As an athlete, there was nothing more interesting to me growing up than sports nutrition, weight training and staying healthy.
So with everything Dirk is battling through right now, here’s a chat I had with Dr. Bal Raj, a leading Orthopedic Fitness Surgeon and expert. Based in Beverly Hills, Calif., Dr. Raj is a Double (American & Canadian) Board Certified Orthopedic Surgeon specializing in sports & fitness procedures. He has worked with both athletes, Hollywood execs and A-Listers, and was named one of the “Top Orthopedic Surgeons in Los Angeles and a Leading Physician of the World” by the International Association of Orthopedic Surgeons. He’s been featured on MSNBC, CNN, E! “The Doctors,” Newsweek and is a regular columnist for WebMD.
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Dime: What exactly do you mean when you say you promote a long-term healthy lifestyle? Is it different for professional athletes and regular people?
DBR: Promoting a long-term healthy lifestyle in general is for everyone, athletes and regular people because we are all prone to injuries. As we get older, the wear and tear on our joints and hormonal changes take effect. So the best thing we can do is be cognizant of that and be preventative. For example, as we get older from 20 to 40, what happens is our natural level of testosterone, our natural level of the growth hormone, it cuts down to half. Our joints are more susceptible to injury because of wear and tear especially our knees, hips and our back, so any increased weight will accelerate that. I think when people are in their 20s or at a younger age, we have all of these great hormones going through our body and our muscles are young and youthful. Literally when we have a pizza, it vaporizes. I think it’s very important to realize that in order to keep yourself healthy, you have to number one, focus on diet and concentrate on your diet and exercise. What you eat is what you are. If you are filth five times a day, that (shows up) five years down the road, especially with a lack of hormonal support or a lack of extreme super hormones that they have in their early 20s or teens will be manifested. Exercise is as important too. Regular exercise on a daily basis will stimulate your hormones and will increase your growth hormones levels, your natural growth hormone and natural testosterone levels. It will also increase levels of hormones in your brain that will allow you to not be anxious and not be depressed. So all of these factors combine, especially as we get older and especially for that athlete who challenges their body to the 10th degree, and will reduce the risk of injury significantly.
Dime: You mentioned nutrition. Could you give some keys for nutrition to a young athlete or teenager that wants to learn how to eat properly?
DBR: It’s something that we don’t think about…Nutrition is something that, I think everyone should be on a diet that is not no carbs but low carbs. Low carbs and good protein. First of all, at least 35 percent of your food should be eaten at breakfast. If you eat a good breakfast, it sets you up for the day. It will increase your metabolism. It will give you protein storage. Number one, it will give you energy. Number two, eating frequently, not big meals but smaller meals throughout the day that are protein-based will give you slow-carbs. And slow-carbs are usually fruits.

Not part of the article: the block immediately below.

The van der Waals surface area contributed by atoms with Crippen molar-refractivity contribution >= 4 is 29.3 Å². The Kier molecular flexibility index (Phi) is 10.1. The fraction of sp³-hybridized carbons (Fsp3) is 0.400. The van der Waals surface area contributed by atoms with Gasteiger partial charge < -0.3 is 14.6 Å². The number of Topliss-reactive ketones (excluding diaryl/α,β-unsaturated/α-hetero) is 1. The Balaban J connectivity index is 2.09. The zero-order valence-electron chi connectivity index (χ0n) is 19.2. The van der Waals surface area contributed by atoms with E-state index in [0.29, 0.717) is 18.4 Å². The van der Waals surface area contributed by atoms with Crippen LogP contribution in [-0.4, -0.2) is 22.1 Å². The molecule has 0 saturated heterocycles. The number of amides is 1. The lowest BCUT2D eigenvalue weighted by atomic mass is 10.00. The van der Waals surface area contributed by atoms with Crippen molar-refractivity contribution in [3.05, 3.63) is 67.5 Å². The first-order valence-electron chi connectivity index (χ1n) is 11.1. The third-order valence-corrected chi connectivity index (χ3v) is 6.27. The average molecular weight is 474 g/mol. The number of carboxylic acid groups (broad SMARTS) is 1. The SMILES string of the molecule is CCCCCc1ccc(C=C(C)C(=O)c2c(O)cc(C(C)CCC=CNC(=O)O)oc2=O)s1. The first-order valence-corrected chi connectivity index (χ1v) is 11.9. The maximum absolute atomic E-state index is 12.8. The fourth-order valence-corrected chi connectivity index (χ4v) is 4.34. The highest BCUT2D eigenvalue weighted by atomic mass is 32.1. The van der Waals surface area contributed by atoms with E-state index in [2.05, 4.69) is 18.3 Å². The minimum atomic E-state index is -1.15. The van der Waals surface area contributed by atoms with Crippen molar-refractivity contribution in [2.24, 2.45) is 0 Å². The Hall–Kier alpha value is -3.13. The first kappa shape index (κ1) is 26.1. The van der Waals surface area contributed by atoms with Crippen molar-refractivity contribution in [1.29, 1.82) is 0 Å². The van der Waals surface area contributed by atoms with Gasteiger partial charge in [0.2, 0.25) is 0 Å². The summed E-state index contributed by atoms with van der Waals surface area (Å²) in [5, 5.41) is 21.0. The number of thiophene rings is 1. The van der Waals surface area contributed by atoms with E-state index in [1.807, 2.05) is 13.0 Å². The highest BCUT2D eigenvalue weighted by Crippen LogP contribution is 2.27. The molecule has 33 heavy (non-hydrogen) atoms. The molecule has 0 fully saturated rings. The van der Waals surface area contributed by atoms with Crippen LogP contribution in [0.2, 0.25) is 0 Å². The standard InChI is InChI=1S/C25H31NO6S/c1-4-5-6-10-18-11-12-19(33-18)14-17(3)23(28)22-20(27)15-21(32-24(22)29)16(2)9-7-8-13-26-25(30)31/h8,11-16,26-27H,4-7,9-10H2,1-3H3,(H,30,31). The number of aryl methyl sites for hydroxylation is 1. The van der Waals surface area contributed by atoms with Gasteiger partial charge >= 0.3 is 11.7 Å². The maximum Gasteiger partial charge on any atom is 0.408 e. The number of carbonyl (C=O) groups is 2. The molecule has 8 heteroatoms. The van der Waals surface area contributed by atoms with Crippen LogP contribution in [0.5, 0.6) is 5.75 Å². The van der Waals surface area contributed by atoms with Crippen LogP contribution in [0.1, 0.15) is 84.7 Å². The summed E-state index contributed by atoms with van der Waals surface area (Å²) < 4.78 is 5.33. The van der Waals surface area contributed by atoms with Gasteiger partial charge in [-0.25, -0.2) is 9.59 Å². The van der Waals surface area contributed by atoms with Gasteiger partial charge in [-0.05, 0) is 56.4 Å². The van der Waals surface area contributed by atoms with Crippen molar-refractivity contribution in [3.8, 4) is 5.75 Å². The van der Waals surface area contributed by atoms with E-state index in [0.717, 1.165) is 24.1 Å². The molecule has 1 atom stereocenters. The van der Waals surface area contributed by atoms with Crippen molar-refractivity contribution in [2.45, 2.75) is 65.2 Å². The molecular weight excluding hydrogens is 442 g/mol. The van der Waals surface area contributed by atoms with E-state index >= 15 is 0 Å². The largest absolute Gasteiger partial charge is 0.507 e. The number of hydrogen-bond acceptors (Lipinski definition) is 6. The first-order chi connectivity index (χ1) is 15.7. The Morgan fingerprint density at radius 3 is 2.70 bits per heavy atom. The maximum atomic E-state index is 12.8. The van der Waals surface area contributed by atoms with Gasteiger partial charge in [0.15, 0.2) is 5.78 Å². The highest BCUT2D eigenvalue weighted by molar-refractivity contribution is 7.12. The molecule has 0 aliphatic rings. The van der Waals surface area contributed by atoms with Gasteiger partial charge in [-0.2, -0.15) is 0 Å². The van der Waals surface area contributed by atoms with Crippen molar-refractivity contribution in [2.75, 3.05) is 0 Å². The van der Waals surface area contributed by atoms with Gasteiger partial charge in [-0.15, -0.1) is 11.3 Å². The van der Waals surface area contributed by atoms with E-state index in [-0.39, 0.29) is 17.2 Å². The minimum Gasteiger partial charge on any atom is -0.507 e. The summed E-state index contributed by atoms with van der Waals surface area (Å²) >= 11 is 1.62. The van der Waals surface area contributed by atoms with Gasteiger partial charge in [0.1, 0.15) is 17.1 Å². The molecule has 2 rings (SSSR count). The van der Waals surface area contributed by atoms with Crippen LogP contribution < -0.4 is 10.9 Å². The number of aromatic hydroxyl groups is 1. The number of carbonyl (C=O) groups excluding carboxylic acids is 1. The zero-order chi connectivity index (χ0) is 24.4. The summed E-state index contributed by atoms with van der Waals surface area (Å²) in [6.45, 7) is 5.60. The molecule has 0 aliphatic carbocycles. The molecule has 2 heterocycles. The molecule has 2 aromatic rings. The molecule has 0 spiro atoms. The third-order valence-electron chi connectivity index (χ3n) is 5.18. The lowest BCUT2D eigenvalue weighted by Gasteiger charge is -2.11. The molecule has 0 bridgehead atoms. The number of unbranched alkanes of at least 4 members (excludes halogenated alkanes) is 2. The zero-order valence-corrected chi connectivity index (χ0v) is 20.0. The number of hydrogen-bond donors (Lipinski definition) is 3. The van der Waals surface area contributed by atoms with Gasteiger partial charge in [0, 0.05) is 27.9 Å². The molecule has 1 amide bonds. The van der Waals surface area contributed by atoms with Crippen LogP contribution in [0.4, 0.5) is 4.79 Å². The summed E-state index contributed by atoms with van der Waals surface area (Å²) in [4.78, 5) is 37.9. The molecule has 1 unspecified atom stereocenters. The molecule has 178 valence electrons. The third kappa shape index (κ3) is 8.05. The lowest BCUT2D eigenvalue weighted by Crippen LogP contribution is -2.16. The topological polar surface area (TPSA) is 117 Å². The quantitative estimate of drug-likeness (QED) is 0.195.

So watch what you eat. Fruits are great, a great source of fiber, great for your head, great for your brain, great for repairing muscle. As long as you don’t starve yourself and have five or six meals a day and then stop at around seven o’clock, allowing yourself four hours to digest before you sleep, it maintains your metabolic rate at a high level throughout the day and also you’ll be feeding your muscles throughout the day. Your muscles need protein.
Dime: There’s some concern nowadays with younger kids playing a sport all year long. How do you feel about that?
DBR: Playing a sport all year long and being a hard athlete myself, what limited me was injuries because I never took care of myself in the proper way that I’m preaching people now. Playing sports all year long, you just have to be preventative. I think if someone wants to play sports and they’re enthusiastic and they have the want and the desire the do so, they just have to recognize that before they go and start using their muscles extensively, they need to have a lot more protein to stay in-shape beforehand and afterwards for recovery, number one. They have to be cognizant of stretching. One of the biggest problems we have nowadays is a lot of people won’t stretch and if they won’t stretch, your muscles…the fascia gets tight. For example, if your hip flexors are tight what happens is you start loading on your back a lot more. Then, you are prone to back injury. A good trainer would be acknowledging that this child because he’s taller or this child because he has no glute is more prone to back injuries, so therefore we need to make sure his hip flexors are stretched out. It’s very important, being preventative is very important. I don’t advocate taking people away from a sport.
Dime: You just mentioned recognizing where an athlete may be weak. Is that something where you can look at someone and tell where he or she might have problems in the future?